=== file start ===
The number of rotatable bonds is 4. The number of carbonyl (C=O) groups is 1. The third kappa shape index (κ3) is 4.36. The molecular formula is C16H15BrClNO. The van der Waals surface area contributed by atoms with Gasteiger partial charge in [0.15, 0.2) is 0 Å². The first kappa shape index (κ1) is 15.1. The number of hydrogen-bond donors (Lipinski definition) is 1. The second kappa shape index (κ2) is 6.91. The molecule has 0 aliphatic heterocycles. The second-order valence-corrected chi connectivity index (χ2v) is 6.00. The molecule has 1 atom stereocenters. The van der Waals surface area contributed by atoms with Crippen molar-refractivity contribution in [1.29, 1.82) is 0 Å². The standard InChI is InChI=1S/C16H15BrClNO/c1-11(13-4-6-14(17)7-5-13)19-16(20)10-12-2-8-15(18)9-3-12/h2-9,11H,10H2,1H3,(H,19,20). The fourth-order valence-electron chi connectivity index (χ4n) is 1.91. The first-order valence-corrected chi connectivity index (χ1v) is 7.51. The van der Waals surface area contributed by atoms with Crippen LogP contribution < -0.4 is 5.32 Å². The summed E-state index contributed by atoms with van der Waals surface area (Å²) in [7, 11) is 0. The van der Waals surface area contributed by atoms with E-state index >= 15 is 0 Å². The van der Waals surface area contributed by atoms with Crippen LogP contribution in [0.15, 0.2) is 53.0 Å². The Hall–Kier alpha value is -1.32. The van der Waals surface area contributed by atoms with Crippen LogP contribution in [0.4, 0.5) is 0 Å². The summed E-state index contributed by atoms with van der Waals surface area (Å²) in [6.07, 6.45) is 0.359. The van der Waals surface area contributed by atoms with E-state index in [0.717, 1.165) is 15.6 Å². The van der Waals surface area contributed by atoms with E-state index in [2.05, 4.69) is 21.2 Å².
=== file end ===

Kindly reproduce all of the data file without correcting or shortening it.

The number of rotatable bonds is 4. The number of carbonyl (C=O) groups is 1. The third kappa shape index (κ3) is 4.36. The molecular formula is C16H15BrClNO. The van der Waals surface area contributed by atoms with Gasteiger partial charge in [0.15, 0.2) is 0 Å². The first kappa shape index (κ1) is 15.1. The number of hydrogen-bond donors (Lipinski definition) is 1. The second kappa shape index (κ2) is 6.91. The molecule has 0 aliphatic heterocycles. The second-order valence-corrected chi connectivity index (χ2v) is 6.00. The molecule has 1 atom stereocenters. The van der Waals surface area contributed by atoms with Crippen molar-refractivity contribution in [1.29, 1.82) is 0 Å². The standard InChI is InChI=1S/C16H15BrClNO/c1-11(13-4-6-14(17)7-5-13)19-16(20)10-12-2-8-15(18)9-3-12/h2-9,11H,10H2,1H3,(H,19,20). The fourth-order valence-electron chi connectivity index (χ4n) is 1.91. The first-order valence-corrected chi connectivity index (χ1v) is 7.51. The van der Waals surface area contributed by atoms with Crippen LogP contribution < -0.4 is 5.32 Å². The summed E-state index contributed by atoms with van der Waals surface area (Å²) in [7, 11) is 0. The van der Waals surface area contributed by atoms with E-state index >= 15 is 0 Å². The van der Waals surface area contributed by atoms with Crippen LogP contribution in [0.15, 0.2) is 53.0 Å². The Hall–Kier alpha value is -1.32. The van der Waals surface area contributed by atoms with Crippen LogP contribution in [0.4, 0.5) is 0 Å². The summed E-state index contributed by atoms with van der Waals surface area (Å²) in [6.07, 6.45) is 0.359. The van der Waals surface area contributed by atoms with E-state index in [0.717, 1.165) is 15.6 Å². The van der Waals surface area contributed by atoms with E-state index in [2.05, 4.69) is 21.2 Å².